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Product Review: NVIDIA RTX A2000 GPU for Workstations

NVIDIA RTX A2000 GPU delivers solid performance per dollar metrics — Architosh gives it a detailed spin across 3D CAD apps and benchmarks.

NVIDIA THIS YEAR RELEASED ITS new ‘Ampere’ generation RTX A2000 GPU, a workstation GPU aimed at the lower segmentS of the workstation market. The GPU has an MSRP of USD 450.

The big news about this tiny GPU is it supports NVIDIA’s hardware-accelerated real-time RTX raytracing technology. And it does so in a low-profile GPU form-factor that works ideally in SFF (small-form-factor) workstations. SFF workstations are often found in architecture and engineering practices because they take up less space.

Given our more dominant AEC focus at Architosh, the folks at NVIDIA provided us with this new RTX A2000 GPU so we could give it a good spin in both benchmarks and real-app testing. And that is precisely what we have done.

NVIDIA RTX A2000 Details

Before we jump into the results, let’s cover the basics of this Ampere generation tiny GPU. First off, the card is so tiny it almost feels cute. But don’t let this fool you. The RTX A2000 packs a very decent punch.

RTX A2000 sits lower left corner, among its Ampere generation siblings.

NVIDIA’s RTX A-series lineup for the workstation market. Lower left, the double-slot RTX A2000. Upper left: RTX A6000. Upper Right: RTX A5000, and lower right, single-slot RTX A4000. Only the A2000 can fit in tiny SFF (small form factor) workstations. (Image: NVIDIA / All rights reserved.)

The unit comes with 6GB of GDDR6 ECC memory, and there is an optional version with 12 GB. One will find 4x Mini DisplayPort connectors on the backside (see images below). Despite being small and low-profile, the RTX A2000 is a doublewide card. It can work with a low-profile bracket or a full-height bracket like ours was sent to us. It supports PCI Express-4.


The RTX A2000 brings NVIDIA’s workstation-class hardware-accelerated raytracing technology down to the entry-level workstation-class GPU range. In the previous workstation generation GPUs, RTX technology stopped at the Quadro RTX 4000, and everything under that was RT-free, meaning no raytracing cores.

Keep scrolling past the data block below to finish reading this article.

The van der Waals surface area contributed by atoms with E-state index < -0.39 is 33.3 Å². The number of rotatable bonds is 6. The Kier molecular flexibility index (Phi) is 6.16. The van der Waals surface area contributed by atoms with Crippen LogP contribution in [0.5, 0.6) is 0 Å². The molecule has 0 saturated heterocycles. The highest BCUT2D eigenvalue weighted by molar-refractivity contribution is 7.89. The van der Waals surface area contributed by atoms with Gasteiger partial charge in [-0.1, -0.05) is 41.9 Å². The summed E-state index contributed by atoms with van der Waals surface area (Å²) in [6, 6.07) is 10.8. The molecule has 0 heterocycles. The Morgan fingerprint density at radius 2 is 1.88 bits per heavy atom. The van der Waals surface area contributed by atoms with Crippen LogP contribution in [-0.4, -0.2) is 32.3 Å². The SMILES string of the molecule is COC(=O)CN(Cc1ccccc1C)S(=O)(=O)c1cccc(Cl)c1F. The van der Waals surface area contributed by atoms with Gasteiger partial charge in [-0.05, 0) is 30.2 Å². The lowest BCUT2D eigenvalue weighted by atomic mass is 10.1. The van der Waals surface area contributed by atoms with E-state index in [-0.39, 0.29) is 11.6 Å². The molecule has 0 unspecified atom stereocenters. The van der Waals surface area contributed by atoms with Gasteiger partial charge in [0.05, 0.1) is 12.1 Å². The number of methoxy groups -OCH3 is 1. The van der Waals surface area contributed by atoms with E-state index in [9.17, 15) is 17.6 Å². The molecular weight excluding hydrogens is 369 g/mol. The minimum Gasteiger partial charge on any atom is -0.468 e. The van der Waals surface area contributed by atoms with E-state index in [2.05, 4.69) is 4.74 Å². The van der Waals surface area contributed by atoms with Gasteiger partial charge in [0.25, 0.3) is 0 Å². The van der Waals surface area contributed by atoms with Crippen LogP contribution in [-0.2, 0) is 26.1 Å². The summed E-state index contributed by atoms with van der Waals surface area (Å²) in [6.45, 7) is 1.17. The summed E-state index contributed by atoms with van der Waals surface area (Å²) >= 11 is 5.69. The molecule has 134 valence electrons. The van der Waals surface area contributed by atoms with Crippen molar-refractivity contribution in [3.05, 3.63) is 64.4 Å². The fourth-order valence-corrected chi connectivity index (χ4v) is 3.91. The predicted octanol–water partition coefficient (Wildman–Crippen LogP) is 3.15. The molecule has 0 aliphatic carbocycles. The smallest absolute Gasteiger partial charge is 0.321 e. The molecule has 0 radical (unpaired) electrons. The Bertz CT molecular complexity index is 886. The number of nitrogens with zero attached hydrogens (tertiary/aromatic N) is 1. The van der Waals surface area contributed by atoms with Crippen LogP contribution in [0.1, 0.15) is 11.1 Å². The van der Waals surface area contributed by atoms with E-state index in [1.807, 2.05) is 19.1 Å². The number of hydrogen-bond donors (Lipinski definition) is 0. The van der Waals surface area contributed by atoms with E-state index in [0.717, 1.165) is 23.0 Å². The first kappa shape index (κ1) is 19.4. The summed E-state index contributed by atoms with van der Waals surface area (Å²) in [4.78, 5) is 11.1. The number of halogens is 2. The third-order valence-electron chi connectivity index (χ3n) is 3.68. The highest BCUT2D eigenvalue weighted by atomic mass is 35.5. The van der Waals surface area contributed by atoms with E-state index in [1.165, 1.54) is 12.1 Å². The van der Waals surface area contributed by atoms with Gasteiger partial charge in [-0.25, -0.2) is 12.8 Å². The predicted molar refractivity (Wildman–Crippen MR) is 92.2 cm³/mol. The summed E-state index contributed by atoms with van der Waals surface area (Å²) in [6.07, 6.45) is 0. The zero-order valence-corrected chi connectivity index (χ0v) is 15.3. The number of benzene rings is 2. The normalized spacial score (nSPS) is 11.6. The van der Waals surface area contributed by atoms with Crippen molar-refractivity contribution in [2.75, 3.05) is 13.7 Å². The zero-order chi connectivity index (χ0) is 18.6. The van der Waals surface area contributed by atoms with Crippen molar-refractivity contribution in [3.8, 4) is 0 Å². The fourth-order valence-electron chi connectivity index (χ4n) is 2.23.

RTX A2000 up close.

The tiny fan on the rather tiny A2000. One issue we talk about at the end of this article is the fan noise.

The RTX A2000 delivers 8 peak TeraFlops single-precision (FP32) performance, compared to its previous generation at half that value. From our recent review on AMD’s new GPU, our readers learned that our own reference NVIDIA GPUs, the Quadro P4000, has 5.2 peak TeraFlops (FP32). We will be referencing that unit in some of our benchmarks below.

The RTX A2000 possesses ‘second-generation’ RT cores with hardware-accelerated motion blur and 2x faster raytracing. We tested the raytracing and CUDA cores using Chaos’ V-Ray-based rendering benchmark. (see charts below). In terms of cores in general here is the breakdown:

  • 3328 CUDA cores
  • 26 second-gen RT (raytracing) cores
  • 104 third-gen Tensor Cores

Installing the RTX A2000 was straightforward. We dropped it into our 2021 year model BOXX Technologies testing workstation. The card is powered entirely through the PCI bus; the A2000 has a TDP of just 70 watts.

Performance Tests

At Architosh, we have been trying to establish a suite of “cross-platform benchmarks” and real-world app tests as much as possible. In this case, however, fewer cross-platform benchmarks were deployed. We focused a bit on proprietary CUDA and RTX technology.

RTX A2000 up close on the board side.

The RTX A2000 features NVIDIA’s 8nm GA106 GPU, 276m2, 13.2 million transistors, manufactured by Samsung.

Our tests utilized OpenGL, OpenCL, and DirectX graphics APIs—all representative of industry-wide leading tools and workflows across multiple 3D/CAD industries. Here is a listing (in order) of our benchmarks and tests:

  • SketchUp TTD FPS — an OpenGL real-world application set of timed tests using our own set of files.
  • Twinmotion — we did run NVIDIA’s free FrameView tool in the background to monitor frame rates.
  • CompuBench (SubDivision) — OpenCL GPU compute on SubDivision surface level-5 test.
  • CompuBench (Subsurface Scattering) — OpenCL GPU compute rendering test.
  • GFXBench (Tessellation) — OpenGL mode test
  • GFXBench (Texture – Fill Rate) — OpenGL mode test
  • VRMark (Orange Room) — a VR test to see if your GPU is ready to power VR headsets.
  • V-Ray 5 Benchmark — RTX and CUDA tests were run.

This set of benchmarks and tests looks at OpenGL-based viewport performance in shaded, textured, and shadowed 3D models, GPU rendering across OpenCL, CUDA, and RTX technologies, and OpenGL-based geometry mesh generation (OpenGL 4) and texturing performance.

next page: Performance Results and Closing Recommendations

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